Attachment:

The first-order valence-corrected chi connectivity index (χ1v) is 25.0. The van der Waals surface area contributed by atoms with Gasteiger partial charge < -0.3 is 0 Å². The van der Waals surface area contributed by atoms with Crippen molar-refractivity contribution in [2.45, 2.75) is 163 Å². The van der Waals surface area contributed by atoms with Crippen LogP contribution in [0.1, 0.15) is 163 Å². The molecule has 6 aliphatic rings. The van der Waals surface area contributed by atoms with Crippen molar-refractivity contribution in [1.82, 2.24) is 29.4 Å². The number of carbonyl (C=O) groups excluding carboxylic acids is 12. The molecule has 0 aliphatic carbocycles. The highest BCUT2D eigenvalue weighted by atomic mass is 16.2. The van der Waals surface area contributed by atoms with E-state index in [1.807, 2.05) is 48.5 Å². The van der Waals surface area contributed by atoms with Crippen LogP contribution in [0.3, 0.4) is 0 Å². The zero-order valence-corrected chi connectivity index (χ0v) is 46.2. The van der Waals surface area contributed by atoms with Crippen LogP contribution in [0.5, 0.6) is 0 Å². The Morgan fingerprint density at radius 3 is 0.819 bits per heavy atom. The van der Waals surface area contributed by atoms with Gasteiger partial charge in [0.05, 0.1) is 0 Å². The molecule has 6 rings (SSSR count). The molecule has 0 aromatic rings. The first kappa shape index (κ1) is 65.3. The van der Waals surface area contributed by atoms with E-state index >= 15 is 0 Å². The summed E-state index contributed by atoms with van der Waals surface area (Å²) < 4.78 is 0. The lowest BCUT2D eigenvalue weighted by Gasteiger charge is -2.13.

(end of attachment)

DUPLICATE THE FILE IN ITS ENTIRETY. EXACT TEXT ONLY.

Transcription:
The first-order valence-corrected chi connectivity index (χ1v) is 25.0. The van der Waals surface area contributed by atoms with Gasteiger partial charge < -0.3 is 0 Å². The van der Waals surface area contributed by atoms with Crippen molar-refractivity contribution in [2.45, 2.75) is 163 Å². The van der Waals surface area contributed by atoms with Crippen LogP contribution in [0.1, 0.15) is 163 Å². The molecule has 6 aliphatic rings. The van der Waals surface area contributed by atoms with Crippen molar-refractivity contribution in [1.82, 2.24) is 29.4 Å². The number of carbonyl (C=O) groups excluding carboxylic acids is 12. The molecule has 0 aliphatic carbocycles. The highest BCUT2D eigenvalue weighted by atomic mass is 16.2. The van der Waals surface area contributed by atoms with E-state index in [1.807, 2.05) is 48.5 Å². The van der Waals surface area contributed by atoms with Crippen LogP contribution in [0.3, 0.4) is 0 Å². The zero-order valence-corrected chi connectivity index (χ0v) is 46.2. The van der Waals surface area contributed by atoms with Crippen LogP contribution in [0.5, 0.6) is 0 Å². The Morgan fingerprint density at radius 3 is 0.819 bits per heavy atom. The van der Waals surface area contributed by atoms with Gasteiger partial charge in [0.05, 0.1) is 0 Å². The molecule has 6 rings (SSSR count). The molecule has 0 aromatic rings. The first kappa shape index (κ1) is 65.3. The van der Waals surface area contributed by atoms with E-state index >= 15 is 0 Å². The summed E-state index contributed by atoms with van der Waals surface area (Å²) < 4.78 is 0. The lowest BCUT2D eigenvalue weighted by Gasteiger charge is -2.13.